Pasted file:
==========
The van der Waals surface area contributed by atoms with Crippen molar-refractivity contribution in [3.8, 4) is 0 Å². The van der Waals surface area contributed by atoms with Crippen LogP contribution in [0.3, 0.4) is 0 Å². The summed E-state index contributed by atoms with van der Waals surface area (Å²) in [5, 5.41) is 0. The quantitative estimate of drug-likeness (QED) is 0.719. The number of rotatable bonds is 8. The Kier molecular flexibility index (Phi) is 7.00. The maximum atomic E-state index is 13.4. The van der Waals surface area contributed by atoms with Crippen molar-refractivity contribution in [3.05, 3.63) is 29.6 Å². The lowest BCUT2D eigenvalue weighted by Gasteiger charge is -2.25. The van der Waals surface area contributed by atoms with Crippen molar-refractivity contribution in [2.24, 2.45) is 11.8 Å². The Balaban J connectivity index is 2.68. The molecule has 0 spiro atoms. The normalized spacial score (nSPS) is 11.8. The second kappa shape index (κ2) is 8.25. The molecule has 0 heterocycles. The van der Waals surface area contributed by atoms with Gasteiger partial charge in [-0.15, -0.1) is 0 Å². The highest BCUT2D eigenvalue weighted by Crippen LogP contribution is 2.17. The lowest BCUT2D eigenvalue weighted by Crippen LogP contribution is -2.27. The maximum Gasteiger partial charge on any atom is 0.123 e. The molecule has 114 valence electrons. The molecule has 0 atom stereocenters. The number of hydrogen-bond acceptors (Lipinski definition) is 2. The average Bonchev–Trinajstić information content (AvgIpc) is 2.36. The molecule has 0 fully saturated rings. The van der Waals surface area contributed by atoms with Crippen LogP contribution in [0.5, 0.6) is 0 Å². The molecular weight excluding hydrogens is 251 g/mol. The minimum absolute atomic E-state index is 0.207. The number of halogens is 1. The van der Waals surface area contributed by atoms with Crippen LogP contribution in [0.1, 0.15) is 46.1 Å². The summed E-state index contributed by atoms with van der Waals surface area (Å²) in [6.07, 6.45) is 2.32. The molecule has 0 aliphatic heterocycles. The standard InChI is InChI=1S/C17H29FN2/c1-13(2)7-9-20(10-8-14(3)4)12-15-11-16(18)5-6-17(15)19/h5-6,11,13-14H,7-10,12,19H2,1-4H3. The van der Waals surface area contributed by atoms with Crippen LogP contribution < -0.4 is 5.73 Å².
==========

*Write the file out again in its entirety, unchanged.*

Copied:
The van der Waals surface area contributed by atoms with Crippen molar-refractivity contribution in [3.8, 4) is 0 Å². The van der Waals surface area contributed by atoms with Crippen LogP contribution in [0.3, 0.4) is 0 Å². The summed E-state index contributed by atoms with van der Waals surface area (Å²) in [5, 5.41) is 0. The quantitative estimate of drug-likeness (QED) is 0.719. The number of rotatable bonds is 8. The Kier molecular flexibility index (Phi) is 7.00. The maximum atomic E-state index is 13.4. The van der Waals surface area contributed by atoms with Crippen molar-refractivity contribution in [3.05, 3.63) is 29.6 Å². The lowest BCUT2D eigenvalue weighted by Gasteiger charge is -2.25. The van der Waals surface area contributed by atoms with Crippen molar-refractivity contribution in [2.24, 2.45) is 11.8 Å². The Balaban J connectivity index is 2.68. The molecule has 0 spiro atoms. The normalized spacial score (nSPS) is 11.8. The second kappa shape index (κ2) is 8.25. The molecule has 0 heterocycles. The van der Waals surface area contributed by atoms with Gasteiger partial charge in [-0.15, -0.1) is 0 Å². The highest BCUT2D eigenvalue weighted by Crippen LogP contribution is 2.17. The lowest BCUT2D eigenvalue weighted by Crippen LogP contribution is -2.27. The maximum Gasteiger partial charge on any atom is 0.123 e. The molecule has 114 valence electrons. The molecule has 0 atom stereocenters. The number of hydrogen-bond acceptors (Lipinski definition) is 2. The average Bonchev–Trinajstić information content (AvgIpc) is 2.36. The molecule has 0 fully saturated rings. The van der Waals surface area contributed by atoms with Crippen LogP contribution in [0.5, 0.6) is 0 Å². The molecular weight excluding hydrogens is 251 g/mol. The minimum absolute atomic E-state index is 0.207. The number of halogens is 1. The van der Waals surface area contributed by atoms with Crippen LogP contribution in [0.1, 0.15) is 46.1 Å². The summed E-state index contributed by atoms with van der Waals surface area (Å²) in [6.07, 6.45) is 2.32. The molecule has 0 aliphatic heterocycles. The standard InChI is InChI=1S/C17H29FN2/c1-13(2)7-9-20(10-8-14(3)4)12-15-11-16(18)5-6-17(15)19/h5-6,11,13-14H,7-10,12,19H2,1-4H3. The van der Waals surface area contributed by atoms with Crippen LogP contribution < -0.4 is 5.73 Å².